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‘I Don't Feel Like a Sinner’
By Father Pat McCloskey, O.F.M.


Why Acknowledge Our Sinfulness When Mass Begins?
Why Should Anyone Try to ‘Prove’ God’s Existence?
In Purgatory? How Could He Know?
Why Not a 25-minute Sunday Mass?

Q: Although I was raised in a strict Catholic family where I attended Catholic school for nine years and went to Mass every Sunday, I have recently begun to wonder why, at the start of every Mass, we immediately confess to God and everyone around us that we have sinned.

Here is what bothers me: First, I don’t feel like a sinner, especially if I am attending Mass. Seeking comfort and the opportunity for group worship are some of my reasons for being there. I go to confession when I need to express sorrow for wrongdoing and there I seek forgiveness.

Second, if Mass is celebration and thus a happy occasion, why do we begin it by saying we’ve done things that offend God? And what if we hadn’t sinned that week? Couldn’t we start Mass by saying that we’re good people who are gathering to praise the Lord and partake in the Eucharist?

If you had a standing invitation for Sunday dinner with a loved one, would you arrive and always say, “Hey, remember a few weeks ago when we had that argument and I told you where to get off? Well, I’m sorry”? What do you say to that?

A: Let’s face it: We are all sinners. Our need for forgiveness is constant. That’s why we pray for forgiveness at the start of Mass.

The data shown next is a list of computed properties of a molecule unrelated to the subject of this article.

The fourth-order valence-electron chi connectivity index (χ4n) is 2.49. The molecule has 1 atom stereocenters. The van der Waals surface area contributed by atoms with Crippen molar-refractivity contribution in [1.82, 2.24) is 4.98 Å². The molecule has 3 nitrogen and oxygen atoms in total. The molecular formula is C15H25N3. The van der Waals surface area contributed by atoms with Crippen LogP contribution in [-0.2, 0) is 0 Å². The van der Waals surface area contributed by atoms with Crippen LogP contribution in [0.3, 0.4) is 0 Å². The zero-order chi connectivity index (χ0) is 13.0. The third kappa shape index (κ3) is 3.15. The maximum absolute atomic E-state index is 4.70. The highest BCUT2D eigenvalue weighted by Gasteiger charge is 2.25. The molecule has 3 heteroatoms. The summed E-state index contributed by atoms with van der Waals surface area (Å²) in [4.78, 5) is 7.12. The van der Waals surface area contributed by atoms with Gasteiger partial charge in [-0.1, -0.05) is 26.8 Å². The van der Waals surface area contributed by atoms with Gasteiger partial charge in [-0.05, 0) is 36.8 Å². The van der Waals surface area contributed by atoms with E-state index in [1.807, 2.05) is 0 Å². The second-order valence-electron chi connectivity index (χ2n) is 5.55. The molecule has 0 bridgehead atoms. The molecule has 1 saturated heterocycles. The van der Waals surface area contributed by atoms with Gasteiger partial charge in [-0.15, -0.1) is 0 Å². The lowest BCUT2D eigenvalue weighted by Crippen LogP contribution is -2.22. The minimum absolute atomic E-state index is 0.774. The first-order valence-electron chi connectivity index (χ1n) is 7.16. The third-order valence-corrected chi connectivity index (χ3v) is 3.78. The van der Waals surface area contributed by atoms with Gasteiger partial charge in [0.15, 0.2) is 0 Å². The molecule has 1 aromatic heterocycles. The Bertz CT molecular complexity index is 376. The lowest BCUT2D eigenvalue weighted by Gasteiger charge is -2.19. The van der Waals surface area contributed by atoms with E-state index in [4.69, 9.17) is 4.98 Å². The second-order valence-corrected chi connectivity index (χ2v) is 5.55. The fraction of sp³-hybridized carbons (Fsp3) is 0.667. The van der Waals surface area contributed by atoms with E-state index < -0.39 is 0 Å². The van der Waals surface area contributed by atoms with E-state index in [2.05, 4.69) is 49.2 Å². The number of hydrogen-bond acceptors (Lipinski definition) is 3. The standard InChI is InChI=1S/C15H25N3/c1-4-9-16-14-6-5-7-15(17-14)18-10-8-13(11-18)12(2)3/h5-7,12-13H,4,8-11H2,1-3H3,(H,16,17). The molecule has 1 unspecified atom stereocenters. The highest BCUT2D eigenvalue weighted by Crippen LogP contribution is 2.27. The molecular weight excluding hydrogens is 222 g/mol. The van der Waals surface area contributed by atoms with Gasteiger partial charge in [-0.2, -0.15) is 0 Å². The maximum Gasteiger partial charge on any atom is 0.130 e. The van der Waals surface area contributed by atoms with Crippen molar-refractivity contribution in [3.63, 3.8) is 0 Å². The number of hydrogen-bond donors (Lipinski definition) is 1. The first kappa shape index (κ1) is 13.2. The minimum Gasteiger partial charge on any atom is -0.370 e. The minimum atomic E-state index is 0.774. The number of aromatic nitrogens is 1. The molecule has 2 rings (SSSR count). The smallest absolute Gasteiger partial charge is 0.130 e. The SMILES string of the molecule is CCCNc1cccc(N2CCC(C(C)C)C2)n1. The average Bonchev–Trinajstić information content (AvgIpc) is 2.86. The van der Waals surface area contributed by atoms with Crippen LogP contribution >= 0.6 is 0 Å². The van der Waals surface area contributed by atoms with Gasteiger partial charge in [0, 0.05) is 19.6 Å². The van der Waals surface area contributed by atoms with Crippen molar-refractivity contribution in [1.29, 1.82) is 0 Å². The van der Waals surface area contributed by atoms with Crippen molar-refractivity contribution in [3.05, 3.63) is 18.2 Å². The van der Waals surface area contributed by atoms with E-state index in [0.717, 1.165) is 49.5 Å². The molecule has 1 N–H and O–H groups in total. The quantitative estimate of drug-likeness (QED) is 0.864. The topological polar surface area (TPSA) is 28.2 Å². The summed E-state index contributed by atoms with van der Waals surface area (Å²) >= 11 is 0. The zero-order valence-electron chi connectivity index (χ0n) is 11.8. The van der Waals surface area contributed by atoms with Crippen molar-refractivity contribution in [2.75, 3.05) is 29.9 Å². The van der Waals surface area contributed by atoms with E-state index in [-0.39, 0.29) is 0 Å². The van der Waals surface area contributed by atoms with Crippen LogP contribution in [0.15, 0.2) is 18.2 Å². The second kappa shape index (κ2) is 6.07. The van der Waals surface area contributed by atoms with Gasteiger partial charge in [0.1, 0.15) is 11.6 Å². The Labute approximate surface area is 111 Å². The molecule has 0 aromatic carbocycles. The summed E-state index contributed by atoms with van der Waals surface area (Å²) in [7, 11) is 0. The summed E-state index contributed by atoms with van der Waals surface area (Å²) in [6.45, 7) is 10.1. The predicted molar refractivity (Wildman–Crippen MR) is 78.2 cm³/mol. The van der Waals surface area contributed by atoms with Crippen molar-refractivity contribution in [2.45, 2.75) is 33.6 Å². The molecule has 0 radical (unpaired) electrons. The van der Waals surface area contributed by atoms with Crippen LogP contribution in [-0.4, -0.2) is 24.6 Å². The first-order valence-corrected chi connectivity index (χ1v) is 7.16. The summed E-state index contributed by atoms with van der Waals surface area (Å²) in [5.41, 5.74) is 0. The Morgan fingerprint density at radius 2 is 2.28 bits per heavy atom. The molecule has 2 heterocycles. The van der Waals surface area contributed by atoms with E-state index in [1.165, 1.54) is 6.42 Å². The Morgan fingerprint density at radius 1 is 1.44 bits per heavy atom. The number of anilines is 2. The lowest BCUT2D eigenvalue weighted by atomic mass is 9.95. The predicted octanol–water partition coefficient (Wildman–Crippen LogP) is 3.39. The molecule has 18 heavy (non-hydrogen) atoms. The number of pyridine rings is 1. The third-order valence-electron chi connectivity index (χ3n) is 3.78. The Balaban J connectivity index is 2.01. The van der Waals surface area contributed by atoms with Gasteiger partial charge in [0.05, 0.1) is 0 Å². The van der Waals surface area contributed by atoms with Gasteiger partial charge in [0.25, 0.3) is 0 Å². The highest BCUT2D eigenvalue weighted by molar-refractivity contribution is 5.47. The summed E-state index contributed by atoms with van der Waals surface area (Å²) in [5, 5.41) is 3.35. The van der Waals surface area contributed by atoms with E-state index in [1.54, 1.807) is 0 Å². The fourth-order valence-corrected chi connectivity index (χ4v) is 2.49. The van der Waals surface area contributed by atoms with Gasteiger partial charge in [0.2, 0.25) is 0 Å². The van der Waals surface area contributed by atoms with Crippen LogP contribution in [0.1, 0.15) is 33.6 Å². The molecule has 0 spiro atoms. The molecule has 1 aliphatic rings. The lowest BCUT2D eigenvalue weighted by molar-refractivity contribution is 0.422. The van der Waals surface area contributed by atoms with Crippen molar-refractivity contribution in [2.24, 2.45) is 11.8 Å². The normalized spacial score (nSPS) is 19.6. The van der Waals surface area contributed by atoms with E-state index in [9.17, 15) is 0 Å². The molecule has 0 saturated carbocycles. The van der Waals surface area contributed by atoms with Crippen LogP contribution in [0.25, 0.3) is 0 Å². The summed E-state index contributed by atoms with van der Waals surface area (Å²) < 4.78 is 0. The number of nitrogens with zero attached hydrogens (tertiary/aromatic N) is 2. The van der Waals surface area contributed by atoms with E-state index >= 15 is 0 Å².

Perhaps a line from Shakespeare’s play Richard II could help us here. Bolingbroke says, “The more fair and crystal is the sky, the uglier seem the clouds that in it fly” (Act 1, scene 1). Personally, I don’t think clouds in the sky are ugly, but let’s allow Bolingbroke to have his say. In a mostly clear sky, individual clouds are very obvious.

The closer people draw to God, the more they are aware of the figurative distance between themselves and God. God is all good and we are not.

Francis of Assisi said that you are who you are before God and nothing more (Admonition 20). We can rightly add, “And nothing less.” We can always honestly say that we are sinners, even if we have not committed any mortal sins in the previous week.

Saints are not engaging in false humility when they say that they are sinners. They are simply being honest about the gap between themselves, God and others.

Now, to your issue with the penitential rite of the Mass. Worship is first to acknowledge God’s gracious goodness. It also bonds us with other people making the same acknowledgment, but that is in light of the primary reason.

The penitential rite at the start of Mass is a reality check. We are not there to congratulate God for having such fine followers as ourselves (as the Pharisee does in Luke 18:11-12) but rather we praise God for having an inexhaustible mercy when we genuinely repent (as the tax collector does in the next verse). Jesus says that only the tax collector in this parable truly prayed.